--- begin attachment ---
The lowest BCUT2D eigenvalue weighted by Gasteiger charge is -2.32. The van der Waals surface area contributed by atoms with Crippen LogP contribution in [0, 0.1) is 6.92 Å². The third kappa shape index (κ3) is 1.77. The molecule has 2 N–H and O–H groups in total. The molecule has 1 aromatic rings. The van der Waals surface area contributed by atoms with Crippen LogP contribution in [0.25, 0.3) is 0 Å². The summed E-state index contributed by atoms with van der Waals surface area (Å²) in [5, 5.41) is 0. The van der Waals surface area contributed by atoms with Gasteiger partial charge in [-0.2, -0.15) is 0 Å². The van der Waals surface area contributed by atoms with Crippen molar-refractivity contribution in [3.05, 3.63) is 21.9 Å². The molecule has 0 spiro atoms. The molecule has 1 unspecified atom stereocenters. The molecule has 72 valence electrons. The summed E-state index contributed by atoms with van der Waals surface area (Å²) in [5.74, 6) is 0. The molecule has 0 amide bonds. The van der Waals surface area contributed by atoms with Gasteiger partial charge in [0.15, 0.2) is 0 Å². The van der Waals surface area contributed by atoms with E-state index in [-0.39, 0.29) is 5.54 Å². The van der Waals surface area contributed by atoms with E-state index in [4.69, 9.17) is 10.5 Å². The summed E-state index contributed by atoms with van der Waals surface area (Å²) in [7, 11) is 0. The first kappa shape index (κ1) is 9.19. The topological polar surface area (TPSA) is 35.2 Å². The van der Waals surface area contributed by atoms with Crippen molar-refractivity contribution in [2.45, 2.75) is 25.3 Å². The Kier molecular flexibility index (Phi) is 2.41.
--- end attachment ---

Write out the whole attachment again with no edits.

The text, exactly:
The lowest BCUT2D eigenvalue weighted by Gasteiger charge is -2.32. The van der Waals surface area contributed by atoms with Crippen LogP contribution in [0, 0.1) is 6.92 Å². The third kappa shape index (κ3) is 1.77. The molecule has 2 N–H and O–H groups in total. The molecule has 1 aromatic rings. The van der Waals surface area contributed by atoms with Crippen LogP contribution in [0.25, 0.3) is 0 Å². The summed E-state index contributed by atoms with van der Waals surface area (Å²) in [5, 5.41) is 0. The van der Waals surface area contributed by atoms with Gasteiger partial charge in [-0.2, -0.15) is 0 Å². The van der Waals surface area contributed by atoms with Crippen molar-refractivity contribution in [3.05, 3.63) is 21.9 Å². The molecule has 0 spiro atoms. The molecule has 1 unspecified atom stereocenters. The molecule has 72 valence electrons. The summed E-state index contributed by atoms with van der Waals surface area (Å²) in [5.74, 6) is 0. The molecule has 0 amide bonds. The van der Waals surface area contributed by atoms with Gasteiger partial charge in [0.15, 0.2) is 0 Å². The van der Waals surface area contributed by atoms with E-state index in [-0.39, 0.29) is 5.54 Å². The van der Waals surface area contributed by atoms with E-state index in [4.69, 9.17) is 10.5 Å². The summed E-state index contributed by atoms with van der Waals surface area (Å²) in [7, 11) is 0. The first kappa shape index (κ1) is 9.19. The topological polar surface area (TPSA) is 35.2 Å². The van der Waals surface area contributed by atoms with Crippen molar-refractivity contribution in [2.45, 2.75) is 25.3 Å². The Kier molecular flexibility index (Phi) is 2.41.